The first thing we need is an actual AlertDialog object.

In the OnCreateDialog method, we must create an ‘empty’ dialog, and store the local reference to this dialog, to be able to customize it later:

public sealed override Dialog OnCreateDialog(
Bundle savedInstanceState
)
{
return _alertDialog = new AlertDialog.Builder(Activity).Create();
}

If you want to bind the dialog title and message from the derived class, you could add these convince properties:

private string _title;
private string _message;

public string Title
{
get => _title;
set
{
_title = value;
_alertDialog.SetTitle(_title);
}
}

public string Message
{
get => _message;
set
{
_message = value;
_alertDialog.SetMessage(_message);
}
}

Let’s move to the dialog content.

That content is a simple view that needs to be created manually or inflated from the layout resource.

To set layout resource identifier, we use a virtual property:

protected virtual int LayoutResourceId => View.NoId;

Then, our Fragment will use this identifier to inflate the layout in the OnCreateView method:

public sealed override View OnCreateView(
LayoutInflater inflater,
ViewGroup container,
Bundle savedInstanceState
)
{
base.OnCreateView(inflater, container, savedInstanceState);

return LayoutResourceId != View.NoId
? this.BindingInflate(LayoutResourceId, null)
: new LinearLayout(Context)
{
LayoutParameters = new ViewGroup.LayoutParams(
ViewGroup.LayoutParams.MatchParent,
ViewGroup.LayoutParams.WrapContent
)
};
}

There is a default LinearLayout used as a fallback when the child class does not need any additional text fields in the dialog.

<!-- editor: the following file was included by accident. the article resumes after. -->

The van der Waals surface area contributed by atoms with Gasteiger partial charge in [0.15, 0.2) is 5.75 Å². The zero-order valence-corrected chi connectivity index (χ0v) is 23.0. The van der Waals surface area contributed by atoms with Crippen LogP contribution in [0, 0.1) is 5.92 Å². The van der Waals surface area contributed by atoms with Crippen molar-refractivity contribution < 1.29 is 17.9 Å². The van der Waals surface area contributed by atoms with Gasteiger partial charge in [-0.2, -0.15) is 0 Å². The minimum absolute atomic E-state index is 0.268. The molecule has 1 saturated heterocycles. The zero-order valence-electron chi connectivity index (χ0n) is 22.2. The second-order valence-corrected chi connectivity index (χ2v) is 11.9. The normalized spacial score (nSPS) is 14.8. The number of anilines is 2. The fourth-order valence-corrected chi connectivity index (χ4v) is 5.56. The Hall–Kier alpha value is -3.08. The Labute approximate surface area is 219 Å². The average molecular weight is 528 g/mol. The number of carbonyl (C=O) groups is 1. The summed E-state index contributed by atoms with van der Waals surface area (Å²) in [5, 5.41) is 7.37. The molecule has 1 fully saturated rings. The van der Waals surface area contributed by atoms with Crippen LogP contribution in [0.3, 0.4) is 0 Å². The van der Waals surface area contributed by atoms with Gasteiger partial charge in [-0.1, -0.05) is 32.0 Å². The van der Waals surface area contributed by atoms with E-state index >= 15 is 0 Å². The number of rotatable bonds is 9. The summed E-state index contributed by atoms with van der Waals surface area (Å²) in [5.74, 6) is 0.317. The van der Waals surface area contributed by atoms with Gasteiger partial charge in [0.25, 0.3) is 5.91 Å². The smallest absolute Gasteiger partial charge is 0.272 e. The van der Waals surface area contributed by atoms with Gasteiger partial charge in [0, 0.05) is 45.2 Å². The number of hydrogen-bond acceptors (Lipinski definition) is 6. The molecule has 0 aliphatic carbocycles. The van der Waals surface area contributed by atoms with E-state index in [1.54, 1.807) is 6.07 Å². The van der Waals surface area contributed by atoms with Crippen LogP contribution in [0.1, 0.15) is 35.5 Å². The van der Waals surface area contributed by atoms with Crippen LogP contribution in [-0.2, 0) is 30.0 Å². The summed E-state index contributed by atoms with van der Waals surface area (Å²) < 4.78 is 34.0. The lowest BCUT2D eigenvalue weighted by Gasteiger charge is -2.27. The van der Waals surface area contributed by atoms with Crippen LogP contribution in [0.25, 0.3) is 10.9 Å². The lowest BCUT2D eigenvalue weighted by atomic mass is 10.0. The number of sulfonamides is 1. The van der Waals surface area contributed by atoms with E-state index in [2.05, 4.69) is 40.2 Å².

And finally, we are going to set the view to the dialog in the OnActivityCreated method:

public override void OnActivityCreated(Bundle savedInstanceState)
{
base.OnActivityCreated(savedInstanceState);
_alertDialog.SetView(View);
}

Dialog buttons require a little bit more work because they are interactive elements and should reflect the state of the connected ICommand:

  • When ICommand.CanExecute returns false, the button should be disabled
  • When the button is clicked, the ICommand.Execute method should be called

This logic is implemented in the UpdateButton method:

private void UpdateButton(DialogButtonType type, ICommand command)
{
var button = _alertDialog.GetButton((int) type);
if (button == null) { return; }
button.Enabled = command.SafeCanExecute();
}

The main entry point for these dialog buttons is a protected SetButton method:

protected void SetButton(
DialogButtonType type,
string title,
ICommand command
)
{
_commands[type] = command;
_alertDialog.SetButton((int) type, title, OnButtonClicked);
_disposables.Add(command.WeakSubscribe(OnCanExecuteChanged));
}

In this method we:

  1. Store the command associated with the particular button type.
  2. Set the button to AlertDialog.